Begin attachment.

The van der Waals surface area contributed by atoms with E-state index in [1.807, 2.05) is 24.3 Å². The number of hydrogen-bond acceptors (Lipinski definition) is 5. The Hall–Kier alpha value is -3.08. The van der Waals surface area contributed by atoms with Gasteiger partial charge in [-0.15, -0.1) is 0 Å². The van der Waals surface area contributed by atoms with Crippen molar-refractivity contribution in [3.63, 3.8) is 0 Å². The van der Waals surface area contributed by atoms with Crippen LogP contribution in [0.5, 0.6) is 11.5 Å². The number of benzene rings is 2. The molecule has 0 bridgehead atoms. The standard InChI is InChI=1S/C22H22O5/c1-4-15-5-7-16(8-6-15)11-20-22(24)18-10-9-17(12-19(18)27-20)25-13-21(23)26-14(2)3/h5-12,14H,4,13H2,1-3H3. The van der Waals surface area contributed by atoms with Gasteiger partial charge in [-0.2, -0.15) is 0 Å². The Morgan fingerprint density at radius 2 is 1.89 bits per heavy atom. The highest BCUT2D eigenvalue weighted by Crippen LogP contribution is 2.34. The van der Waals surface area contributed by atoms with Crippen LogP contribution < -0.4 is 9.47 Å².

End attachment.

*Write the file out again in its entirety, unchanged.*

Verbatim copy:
The van der Waals surface area contributed by atoms with E-state index in [1.807, 2.05) is 24.3 Å². The number of hydrogen-bond acceptors (Lipinski definition) is 5. The Hall–Kier alpha value is -3.08. The van der Waals surface area contributed by atoms with Gasteiger partial charge in [-0.15, -0.1) is 0 Å². The van der Waals surface area contributed by atoms with Crippen molar-refractivity contribution in [3.63, 3.8) is 0 Å². The van der Waals surface area contributed by atoms with Crippen LogP contribution in [0.5, 0.6) is 11.5 Å². The number of benzene rings is 2. The molecule has 0 bridgehead atoms. The standard InChI is InChI=1S/C22H22O5/c1-4-15-5-7-16(8-6-15)11-20-22(24)18-10-9-17(12-19(18)27-20)25-13-21(23)26-14(2)3/h5-12,14H,4,13H2,1-3H3. The van der Waals surface area contributed by atoms with Gasteiger partial charge in [-0.2, -0.15) is 0 Å². The Morgan fingerprint density at radius 2 is 1.89 bits per heavy atom. The highest BCUT2D eigenvalue weighted by Crippen LogP contribution is 2.34. The van der Waals surface area contributed by atoms with Crippen LogP contribution < -0.4 is 9.47 Å².